Buying a home is obviously exciting, but it comes with a lot of hidden costs that you don’t think about. And I’m not talking about the unforeseen repairs you might have to make in the first year as a homeowner. I’m talking about all the costs BEFORE you even buy your home!
In addition to a down payment, you’ll need to have a couple hundred to thousands of dollars saved for miscellaneous costs. Let’s talk about each of these costs in depth.
Private Mortgage Insurance (also known as PMI) is meant for those who don’t put a 20% downpayment on their home.
Since my husband and I were first-time homebuyers using an FHA loan, we only put a downpayment of 3.5%, meaning we’ll have PMI for the life our loan.
Why do you have to have PMI?
Well, because the bank views you as more of a lending risk because you didn’t pay a large amount upfront. The lender wants to make sure they’re covered in the event that you default on your mortgage.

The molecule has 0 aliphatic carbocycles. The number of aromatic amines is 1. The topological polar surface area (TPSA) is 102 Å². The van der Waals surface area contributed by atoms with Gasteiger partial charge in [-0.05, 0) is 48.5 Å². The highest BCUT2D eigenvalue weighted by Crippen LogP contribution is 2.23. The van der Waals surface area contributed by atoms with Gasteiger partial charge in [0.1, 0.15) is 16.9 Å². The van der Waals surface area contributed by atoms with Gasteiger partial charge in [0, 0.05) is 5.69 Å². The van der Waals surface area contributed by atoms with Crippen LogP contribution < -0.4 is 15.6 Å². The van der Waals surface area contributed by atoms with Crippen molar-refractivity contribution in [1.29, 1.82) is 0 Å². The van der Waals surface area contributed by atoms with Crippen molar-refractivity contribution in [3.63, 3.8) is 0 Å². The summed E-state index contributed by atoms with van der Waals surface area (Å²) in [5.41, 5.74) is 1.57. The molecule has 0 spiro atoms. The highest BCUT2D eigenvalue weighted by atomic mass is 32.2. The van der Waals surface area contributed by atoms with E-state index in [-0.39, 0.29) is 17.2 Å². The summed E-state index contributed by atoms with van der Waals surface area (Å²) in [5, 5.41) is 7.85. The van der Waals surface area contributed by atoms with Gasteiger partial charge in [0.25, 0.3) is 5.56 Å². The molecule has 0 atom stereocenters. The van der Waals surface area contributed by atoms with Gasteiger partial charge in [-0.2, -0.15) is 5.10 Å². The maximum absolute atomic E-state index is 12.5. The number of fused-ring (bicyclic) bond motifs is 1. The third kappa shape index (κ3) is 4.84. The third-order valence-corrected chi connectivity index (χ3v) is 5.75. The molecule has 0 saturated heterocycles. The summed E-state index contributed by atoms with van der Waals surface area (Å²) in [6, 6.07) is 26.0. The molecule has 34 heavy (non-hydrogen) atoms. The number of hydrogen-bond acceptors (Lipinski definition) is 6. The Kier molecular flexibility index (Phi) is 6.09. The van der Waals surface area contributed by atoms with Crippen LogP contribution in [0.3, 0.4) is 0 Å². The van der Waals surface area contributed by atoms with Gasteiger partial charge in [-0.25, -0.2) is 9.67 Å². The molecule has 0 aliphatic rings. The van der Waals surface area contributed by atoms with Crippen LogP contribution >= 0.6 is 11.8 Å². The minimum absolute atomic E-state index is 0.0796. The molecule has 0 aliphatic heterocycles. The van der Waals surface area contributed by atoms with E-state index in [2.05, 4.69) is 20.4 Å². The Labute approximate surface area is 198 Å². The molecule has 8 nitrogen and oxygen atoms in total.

While PMI is not an upfront cost of buying a home, it will affect your total monthly mortgage payment for the life of the loan.
2. Homeowners insurance
Homeowners insurance is a must, especially if you borrow from a lender. You need to be protected just in case there’s a fire, natural disaster, or another major event.
The price of your homeowner’ insurance will depend on many factors, including:
- The cost of rebuilding your home in the event something happens to it
- What your home is made of
- The pets you own (you’ll need higher insurance for breeds like Pitbulls and Rottweilers)
- What you want to be included in the coverage
- Marital status (married folks pay less, most of the time)
- Age of your home
- Proximity to fire stations
- Amenities (pools, hot tubs, etc.)
The average annual cost of homeowners insurance is $1,192, but again, this will vary greatly depending on where you live and the home you buy.
I tried Policygenius when I was looking for insurance because Policygenius compares all your homeowners rates in one place which I found to be super convenient. While there aren’t too many insurers in my area, I still believe I found the best deal.
3. Closing costs
Here’s where you’ll spend the majority of your money. When you go to the closing, the following will happen:
- The home’s title is transferred from the seller to you, the buyer
- You’ll pay the downpayment
- If you’ve taken out a loan for the mortgage (which you probably will), you’ll sign the official mortgage note and will officially finance your home